WHERE DID I LEARN THAT AN
OUTSPOKEN WOMEN IS UNDESIRABLE?
Matters, Part 2
The following column is the
second of a two-part series. The first,
"Yes, Women Have Bodies" (DSM,
Autumn 2004), brought my inbox more
emails and led to more lively
conversations than any other piece I have
written for DreamSeeker thus far.
This, along with the fact that gay
marriage and abortion dwarfed war and
poverty as key issues on election day
lead me to think that body and sex lie on
a very sensitive and discordant cusp in
this countryon that elusive edge
where feelings run high, attitudes shift
. . . and change happens. By all means,
lets keep talking.
It was probably 7:30 a.m. I was
on a train from D.C. to Philadelphia. The
train was rocking me gently back and
forth, and I fell asleep easily, my head
resting on my balled-up sweatshirt
against the window.
I woke up maybe an hour
later. Good, I thought to myself. I
needed that. As I slowly dragged
myself from my dreaming world, I became
aware of something lying on my leg. I
looked down. A mans suit coat was
resting against my right thigh. It was
then that I noticed the middle-aged man
who had boarded the train while I was
sleeping and now sat beside me, head
leaned back, eyes closed.
Still groggy, I made a
small motion to move his coat from my
leg, then realized, horrified, that
beneath the coat lay his hand. My
businessman train-mate was sleeping with
his hand on my thigh.
I cant remember
exactly what happened next. I must have
said something like "Oh, my
God!" as I threw his hand from my
leg. He must have shifted for a moment in
his pretend sleep, but other than that,
paid me no mind.
What I do remember is
sitting there for the remainder of the
trip, trying to build up the gumption to
do what I had once been taught to do:
Turn to this man and say in a very loud
voice on this very quiet train,
"Excuse me, sir. Your hand was on my
thigh. I would appreciate it if you kept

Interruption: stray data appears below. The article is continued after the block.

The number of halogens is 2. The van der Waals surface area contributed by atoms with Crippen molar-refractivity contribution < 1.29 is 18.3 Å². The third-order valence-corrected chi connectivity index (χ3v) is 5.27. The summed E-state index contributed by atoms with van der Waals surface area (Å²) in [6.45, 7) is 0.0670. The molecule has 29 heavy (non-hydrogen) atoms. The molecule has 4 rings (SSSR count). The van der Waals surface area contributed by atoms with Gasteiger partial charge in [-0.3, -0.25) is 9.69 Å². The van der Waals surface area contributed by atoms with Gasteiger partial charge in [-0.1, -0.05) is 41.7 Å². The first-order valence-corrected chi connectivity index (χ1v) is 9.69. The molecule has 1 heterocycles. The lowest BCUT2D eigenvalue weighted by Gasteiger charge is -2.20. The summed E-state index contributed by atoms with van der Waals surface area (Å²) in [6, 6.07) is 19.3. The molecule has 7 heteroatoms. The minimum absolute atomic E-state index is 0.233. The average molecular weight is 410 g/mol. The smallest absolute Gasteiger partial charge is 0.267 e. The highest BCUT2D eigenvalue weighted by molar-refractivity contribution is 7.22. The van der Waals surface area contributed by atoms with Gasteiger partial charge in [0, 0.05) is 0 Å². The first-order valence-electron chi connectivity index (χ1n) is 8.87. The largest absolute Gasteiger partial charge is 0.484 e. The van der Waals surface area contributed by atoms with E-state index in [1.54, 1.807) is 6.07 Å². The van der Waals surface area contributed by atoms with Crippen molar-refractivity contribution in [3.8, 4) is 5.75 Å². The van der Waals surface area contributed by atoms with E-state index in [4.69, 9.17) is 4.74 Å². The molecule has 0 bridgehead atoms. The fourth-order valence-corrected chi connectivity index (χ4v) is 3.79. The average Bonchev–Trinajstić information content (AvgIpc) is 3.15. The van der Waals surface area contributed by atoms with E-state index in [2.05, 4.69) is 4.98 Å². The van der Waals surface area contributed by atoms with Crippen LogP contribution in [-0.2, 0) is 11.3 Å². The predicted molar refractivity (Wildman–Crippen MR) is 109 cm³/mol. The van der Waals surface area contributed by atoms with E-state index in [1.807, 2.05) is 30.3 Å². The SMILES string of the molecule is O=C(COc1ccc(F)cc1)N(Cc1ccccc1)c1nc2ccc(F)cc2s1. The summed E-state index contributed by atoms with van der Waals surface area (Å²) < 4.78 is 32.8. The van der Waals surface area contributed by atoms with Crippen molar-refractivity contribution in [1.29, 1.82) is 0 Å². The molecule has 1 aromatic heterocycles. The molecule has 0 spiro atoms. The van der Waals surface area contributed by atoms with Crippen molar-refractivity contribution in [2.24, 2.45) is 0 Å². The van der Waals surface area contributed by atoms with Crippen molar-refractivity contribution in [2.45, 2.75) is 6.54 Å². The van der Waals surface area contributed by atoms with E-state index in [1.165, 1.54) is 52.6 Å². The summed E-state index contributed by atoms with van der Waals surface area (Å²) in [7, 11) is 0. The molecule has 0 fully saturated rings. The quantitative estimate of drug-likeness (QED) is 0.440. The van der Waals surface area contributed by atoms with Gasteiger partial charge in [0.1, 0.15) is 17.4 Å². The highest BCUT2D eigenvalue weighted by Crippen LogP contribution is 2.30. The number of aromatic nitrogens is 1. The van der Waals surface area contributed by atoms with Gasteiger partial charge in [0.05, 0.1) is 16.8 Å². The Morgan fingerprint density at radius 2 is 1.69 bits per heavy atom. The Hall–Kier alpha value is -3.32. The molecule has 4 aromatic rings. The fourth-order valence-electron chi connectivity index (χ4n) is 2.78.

your hands to yourself." And then to
watch while all heads turned to the two
of us, and he, surprised and embarrassed,
moved to a different seat.
I couldnt do it.
Instead, I sat in silence and decided it
would be easier to say nothing. Maybe
it was unintentional, I justified,
even though everything in me knew it was
not. If I get everyones
attention like that, what if people think
Im out of line? What if I really
hurt his feelings? I dont want
anyone to hate me . . .
I know many women who were taught
to be quiet, who grew up believing the
Bible told them their wishes would one
day be second to their husbands,
who learned that a woman who speaks her
mind is rude, maybe even a
"bitch," andworst of
allunfeminine and unattractive.
youre thinking. Weve been
talking about this ever since the
resurgence of the Womens Movement
in the 1970s. I thought that way back in
1931 Virginia Woolf slayed the
"Angel in the House"the
woman who was "utterly unselfish. .
. . She sacrificed herself daily. . . .
in short, she was so constituted that she
never had a mind or a wish of her own,
but preferred to sympathize always with
the minds and wishes of others." Can
we talk about something else?
Yet here I am in the
new millennium, young, progressive, and
fighting my own Angel on a train headed
I thought I had been
taught differently. My mother is the kind
of woman who says what she thinks. I grew
up listening to her tell my dad he needed
to listen before interrupting. And when I
was five, a woman butted in the bathroom
line ahead of us at the circus
(apparently she really had to go), and my
mom let the whole crowd know her thoughts
on the matter.
At school, my teachers
were boisterous women from Cuba and
Argentina, and African-American women who
had learned there was no other way to
survive in a society stacked against them
than to be strongin word and
I grew up arguing with
boy cousins and brothers, preferring
soccer to shopping, and later finding my
competitive, assertive personality made
me different from the girlsand
slightly intimidating to the guysI
met as a transfer student at a Mennonite
I am still more
assertive than many of the women I meet,
particularly in Mennonite circles. But I
have also worried that my forwardness is